FORD TESTS SATELLITE DEALER STOREFRONTS
Ford is taking a page out of Tesla’s book and opening storefronts as a new way to reach customers. The automaker is testing what it calls “Smart Labs” at four locations outside of the U.S. One is in Quebec, Canada and the other three are located in Europe. The company plans to open one in the U.S. in a mall but hasn’t revealed the location. The labs are basically satellite storefronts for dealers and will have employees to answer questions and pass sales leads to the dealers. Fewer people are visiting dealerships, so automakers need to try new ways, like this, to reach customers.
And be sure to check out our coverage of the Center for Automotive Research’s Management Briefing Seminar. We’re posting interviews from the conference over the next few days. And we’ll be broadcasting live from the conference on Thursday, August 8th at 11AM eastern time. Look for that on our website or YouTube channel.
SENATORS URGE CARMAKERS TO JOIN CALIFORNIA PACT
Last month, Ford, Honda, BMW and Volkswagen reached a deal with the state of California to voluntarily boost their fleet average fuel economy to 50 MPG by 2026. And now a group of 30 Democrat Senators, sent letters to the heads of 14 carmakers, putting pressure on them to join the pact. Last year, the Trump Administration proposed to freeze fuel economy standards enacted by the Obama Administration to 2021 levels. The White House also wants to revoke California’s ability to set its own standards. The other automakers aren’t ready to join the new California deal yet because if Trump gets his way, they wouldn’t be bound by the stricter rules. But one thing’s for sure, this battle is far from over.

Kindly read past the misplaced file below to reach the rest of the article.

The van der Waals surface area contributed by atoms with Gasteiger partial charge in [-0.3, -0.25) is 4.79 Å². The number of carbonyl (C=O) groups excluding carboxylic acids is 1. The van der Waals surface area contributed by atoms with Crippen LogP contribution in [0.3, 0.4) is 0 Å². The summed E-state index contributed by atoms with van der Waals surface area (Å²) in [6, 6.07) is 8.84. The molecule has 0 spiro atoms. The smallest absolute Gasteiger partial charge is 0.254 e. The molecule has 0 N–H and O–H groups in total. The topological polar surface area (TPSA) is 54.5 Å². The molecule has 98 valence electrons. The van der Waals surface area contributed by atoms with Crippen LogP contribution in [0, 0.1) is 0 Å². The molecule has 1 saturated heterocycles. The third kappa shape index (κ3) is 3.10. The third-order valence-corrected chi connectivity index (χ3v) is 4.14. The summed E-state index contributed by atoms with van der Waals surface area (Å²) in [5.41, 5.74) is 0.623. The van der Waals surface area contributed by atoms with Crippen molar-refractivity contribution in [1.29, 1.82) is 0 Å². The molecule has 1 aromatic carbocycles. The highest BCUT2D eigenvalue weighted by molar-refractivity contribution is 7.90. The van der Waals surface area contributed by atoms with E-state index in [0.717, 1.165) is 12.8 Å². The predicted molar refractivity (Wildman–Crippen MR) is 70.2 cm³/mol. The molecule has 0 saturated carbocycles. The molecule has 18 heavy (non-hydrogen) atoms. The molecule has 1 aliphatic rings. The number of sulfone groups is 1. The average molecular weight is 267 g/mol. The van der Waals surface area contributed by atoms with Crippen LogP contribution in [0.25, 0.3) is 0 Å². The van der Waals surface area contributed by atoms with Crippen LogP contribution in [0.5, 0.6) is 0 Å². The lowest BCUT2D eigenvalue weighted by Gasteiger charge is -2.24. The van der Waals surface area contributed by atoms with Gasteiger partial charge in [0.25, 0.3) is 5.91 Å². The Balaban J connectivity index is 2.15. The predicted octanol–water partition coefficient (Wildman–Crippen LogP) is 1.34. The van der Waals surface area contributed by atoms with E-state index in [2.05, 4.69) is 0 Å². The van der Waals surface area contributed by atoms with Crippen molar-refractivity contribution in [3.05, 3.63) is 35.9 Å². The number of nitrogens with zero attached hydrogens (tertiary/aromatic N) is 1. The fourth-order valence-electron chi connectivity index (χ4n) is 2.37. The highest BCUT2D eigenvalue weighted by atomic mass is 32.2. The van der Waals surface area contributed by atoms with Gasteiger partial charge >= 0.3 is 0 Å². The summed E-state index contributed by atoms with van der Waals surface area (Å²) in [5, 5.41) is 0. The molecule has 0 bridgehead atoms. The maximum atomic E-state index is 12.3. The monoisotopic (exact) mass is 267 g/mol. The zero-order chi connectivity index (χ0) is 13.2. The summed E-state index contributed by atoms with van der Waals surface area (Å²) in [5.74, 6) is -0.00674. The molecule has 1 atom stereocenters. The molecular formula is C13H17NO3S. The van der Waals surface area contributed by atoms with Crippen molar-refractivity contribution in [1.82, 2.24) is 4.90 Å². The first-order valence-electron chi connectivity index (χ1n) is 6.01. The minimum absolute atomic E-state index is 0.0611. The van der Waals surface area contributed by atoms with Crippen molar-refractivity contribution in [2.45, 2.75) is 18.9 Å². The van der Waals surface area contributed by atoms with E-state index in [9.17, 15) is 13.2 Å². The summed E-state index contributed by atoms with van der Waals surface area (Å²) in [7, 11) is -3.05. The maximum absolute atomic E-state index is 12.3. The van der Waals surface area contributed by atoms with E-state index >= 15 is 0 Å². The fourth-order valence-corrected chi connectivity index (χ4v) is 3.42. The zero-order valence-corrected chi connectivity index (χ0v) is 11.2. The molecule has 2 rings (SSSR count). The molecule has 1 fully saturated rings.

HYUNDAI TEASES ELECTRIC RACECAR
Here’s something interesting. Hyundai says it’s begun work on its first-ever electric race car. There’s not much to go on, but it’s being developed in Germany and will debut at the Frankfurt auto show.
NISSAN DROPS TWO TITAN TRIMS FROM LINEUP
Nissan continues to trim its lineup, as it tries to cut costs from its operations. Late last month we reported that there would not be a 2020 Rogue Hybrid and now both the Titan XD diesel and Titan regular cab will be going away by the end of the year. In fact, Cummins will stop making that 5.0L V8 diesel engine altogether. Even though its model lineup is being trimmed, the Titan will receive a mild refresh this fall.
And just a reminder that there will not be a new Autoline After Hours this week. But John and Gary will be back next week, August 15th for some of the best insider discussions in the industry.
But that wraps up today’s report, thanks for watching and we’ll see you again tomorrow.
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John McElroy is an influential thought leader in the automotive industry. He is a journalist, lecturer, commentator and entrepreneur. He created “Autoline Daily,” the first industry webcast of industry news and analysis.